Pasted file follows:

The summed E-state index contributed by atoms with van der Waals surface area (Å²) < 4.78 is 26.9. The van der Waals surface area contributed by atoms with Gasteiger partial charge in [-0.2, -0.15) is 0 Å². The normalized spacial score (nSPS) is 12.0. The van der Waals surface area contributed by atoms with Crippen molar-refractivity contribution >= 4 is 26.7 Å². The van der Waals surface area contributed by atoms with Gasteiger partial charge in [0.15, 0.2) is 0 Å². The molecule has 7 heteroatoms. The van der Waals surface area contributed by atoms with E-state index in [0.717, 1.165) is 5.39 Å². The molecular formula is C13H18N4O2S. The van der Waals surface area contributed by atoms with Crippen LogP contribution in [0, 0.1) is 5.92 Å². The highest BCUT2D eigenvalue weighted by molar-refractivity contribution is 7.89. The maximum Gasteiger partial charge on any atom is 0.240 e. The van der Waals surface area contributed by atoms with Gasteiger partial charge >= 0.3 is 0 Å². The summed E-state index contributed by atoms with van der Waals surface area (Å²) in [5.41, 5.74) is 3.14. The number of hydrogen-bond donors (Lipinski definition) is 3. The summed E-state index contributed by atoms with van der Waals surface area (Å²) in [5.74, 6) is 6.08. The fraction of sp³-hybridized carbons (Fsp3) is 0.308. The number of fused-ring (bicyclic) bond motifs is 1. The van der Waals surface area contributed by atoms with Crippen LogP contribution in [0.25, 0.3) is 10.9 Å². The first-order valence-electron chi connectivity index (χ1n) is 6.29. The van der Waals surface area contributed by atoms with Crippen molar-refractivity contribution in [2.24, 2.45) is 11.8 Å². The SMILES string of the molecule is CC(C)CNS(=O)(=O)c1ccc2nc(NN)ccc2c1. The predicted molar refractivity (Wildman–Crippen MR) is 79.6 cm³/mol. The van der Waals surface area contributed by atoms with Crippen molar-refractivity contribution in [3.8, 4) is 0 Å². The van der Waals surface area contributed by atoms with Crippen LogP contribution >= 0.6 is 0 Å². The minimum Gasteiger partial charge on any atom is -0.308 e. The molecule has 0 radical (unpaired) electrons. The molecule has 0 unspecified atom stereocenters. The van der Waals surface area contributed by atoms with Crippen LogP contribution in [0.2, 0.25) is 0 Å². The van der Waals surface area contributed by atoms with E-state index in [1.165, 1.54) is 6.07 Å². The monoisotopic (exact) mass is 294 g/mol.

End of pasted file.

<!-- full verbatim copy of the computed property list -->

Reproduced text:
The summed E-state index contributed by atoms with van der Waals surface area (Å²) < 4.78 is 26.9. The van der Waals surface area contributed by atoms with Gasteiger partial charge in [-0.2, -0.15) is 0 Å². The normalized spacial score (nSPS) is 12.0. The van der Waals surface area contributed by atoms with Crippen molar-refractivity contribution >= 4 is 26.7 Å². The van der Waals surface area contributed by atoms with Gasteiger partial charge in [0.15, 0.2) is 0 Å². The molecule has 7 heteroatoms. The van der Waals surface area contributed by atoms with E-state index in [0.717, 1.165) is 5.39 Å². The molecular formula is C13H18N4O2S. The van der Waals surface area contributed by atoms with Crippen LogP contribution in [0, 0.1) is 5.92 Å². The highest BCUT2D eigenvalue weighted by molar-refractivity contribution is 7.89. The maximum Gasteiger partial charge on any atom is 0.240 e. The van der Waals surface area contributed by atoms with Gasteiger partial charge >= 0.3 is 0 Å². The summed E-state index contributed by atoms with van der Waals surface area (Å²) in [5.41, 5.74) is 3.14. The number of hydrogen-bond donors (Lipinski definition) is 3. The summed E-state index contributed by atoms with van der Waals surface area (Å²) in [5.74, 6) is 6.08. The fraction of sp³-hybridized carbons (Fsp3) is 0.308. The number of fused-ring (bicyclic) bond motifs is 1. The van der Waals surface area contributed by atoms with Crippen LogP contribution in [0.25, 0.3) is 10.9 Å². The first-order valence-electron chi connectivity index (χ1n) is 6.29. The van der Waals surface area contributed by atoms with Crippen molar-refractivity contribution in [2.24, 2.45) is 11.8 Å². The SMILES string of the molecule is CC(C)CNS(=O)(=O)c1ccc2nc(NN)ccc2c1. The predicted molar refractivity (Wildman–Crippen MR) is 79.6 cm³/mol. The van der Waals surface area contributed by atoms with Crippen molar-refractivity contribution in [3.8, 4) is 0 Å². The van der Waals surface area contributed by atoms with Crippen LogP contribution >= 0.6 is 0 Å². The minimum Gasteiger partial charge on any atom is -0.308 e. The molecule has 0 radical (unpaired) electrons. The molecule has 0 unspecified atom stereocenters. The van der Waals surface area contributed by atoms with Crippen LogP contribution in [0.2, 0.25) is 0 Å². The van der Waals surface area contributed by atoms with E-state index in [1.165, 1.54) is 6.07 Å². The monoisotopic (exact) mass is 294 g/mol.